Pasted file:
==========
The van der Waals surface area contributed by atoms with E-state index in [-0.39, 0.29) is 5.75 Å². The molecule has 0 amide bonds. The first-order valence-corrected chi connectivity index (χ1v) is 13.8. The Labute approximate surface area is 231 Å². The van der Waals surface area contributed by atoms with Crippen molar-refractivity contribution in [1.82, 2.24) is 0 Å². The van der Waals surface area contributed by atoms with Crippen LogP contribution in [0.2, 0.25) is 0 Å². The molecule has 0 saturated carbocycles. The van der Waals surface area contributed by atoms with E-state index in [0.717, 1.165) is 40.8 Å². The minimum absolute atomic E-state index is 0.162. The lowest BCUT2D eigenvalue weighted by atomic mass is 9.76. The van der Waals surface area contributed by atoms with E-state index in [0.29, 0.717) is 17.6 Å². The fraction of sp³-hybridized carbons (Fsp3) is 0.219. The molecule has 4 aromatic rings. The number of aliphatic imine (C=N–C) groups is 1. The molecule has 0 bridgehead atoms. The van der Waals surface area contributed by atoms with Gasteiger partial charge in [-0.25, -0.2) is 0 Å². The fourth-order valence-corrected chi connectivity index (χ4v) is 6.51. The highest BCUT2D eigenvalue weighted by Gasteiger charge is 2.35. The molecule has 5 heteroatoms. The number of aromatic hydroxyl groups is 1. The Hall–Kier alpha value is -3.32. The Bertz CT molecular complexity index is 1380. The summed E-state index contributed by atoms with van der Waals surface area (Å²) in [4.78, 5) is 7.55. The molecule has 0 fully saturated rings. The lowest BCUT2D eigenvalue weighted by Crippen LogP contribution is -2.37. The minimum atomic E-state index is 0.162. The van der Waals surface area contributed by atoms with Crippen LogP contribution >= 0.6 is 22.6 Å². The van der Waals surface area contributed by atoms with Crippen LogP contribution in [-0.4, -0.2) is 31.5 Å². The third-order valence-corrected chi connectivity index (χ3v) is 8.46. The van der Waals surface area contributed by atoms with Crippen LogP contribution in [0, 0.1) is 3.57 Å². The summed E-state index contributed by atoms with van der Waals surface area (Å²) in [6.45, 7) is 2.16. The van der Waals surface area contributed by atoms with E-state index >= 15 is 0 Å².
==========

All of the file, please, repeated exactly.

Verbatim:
The van der Waals surface area contributed by atoms with E-state index in [-0.39, 0.29) is 5.75 Å². The molecule has 0 amide bonds. The first-order valence-corrected chi connectivity index (χ1v) is 13.8. The Labute approximate surface area is 231 Å². The van der Waals surface area contributed by atoms with Crippen molar-refractivity contribution in [1.82, 2.24) is 0 Å². The van der Waals surface area contributed by atoms with Crippen LogP contribution in [0.2, 0.25) is 0 Å². The molecule has 0 saturated carbocycles. The van der Waals surface area contributed by atoms with E-state index in [0.717, 1.165) is 40.8 Å². The minimum absolute atomic E-state index is 0.162. The lowest BCUT2D eigenvalue weighted by atomic mass is 9.76. The van der Waals surface area contributed by atoms with E-state index in [0.29, 0.717) is 17.6 Å². The fraction of sp³-hybridized carbons (Fsp3) is 0.219. The molecule has 4 aromatic rings. The number of aliphatic imine (C=N–C) groups is 1. The molecule has 0 bridgehead atoms. The van der Waals surface area contributed by atoms with Gasteiger partial charge in [-0.25, -0.2) is 0 Å². The fourth-order valence-corrected chi connectivity index (χ4v) is 6.51. The highest BCUT2D eigenvalue weighted by Gasteiger charge is 2.35. The molecule has 5 heteroatoms. The number of aromatic hydroxyl groups is 1. The Hall–Kier alpha value is -3.32. The Bertz CT molecular complexity index is 1380. The summed E-state index contributed by atoms with van der Waals surface area (Å²) in [4.78, 5) is 7.55. The molecule has 0 fully saturated rings. The lowest BCUT2D eigenvalue weighted by Crippen LogP contribution is -2.37. The minimum atomic E-state index is 0.162. The van der Waals surface area contributed by atoms with Crippen LogP contribution >= 0.6 is 22.6 Å². The van der Waals surface area contributed by atoms with Crippen LogP contribution in [-0.4, -0.2) is 31.5 Å². The third-order valence-corrected chi connectivity index (χ3v) is 8.46. The van der Waals surface area contributed by atoms with Crippen LogP contribution in [0, 0.1) is 3.57 Å². The summed E-state index contributed by atoms with van der Waals surface area (Å²) in [6.45, 7) is 2.16. The van der Waals surface area contributed by atoms with E-state index >= 15 is 0 Å².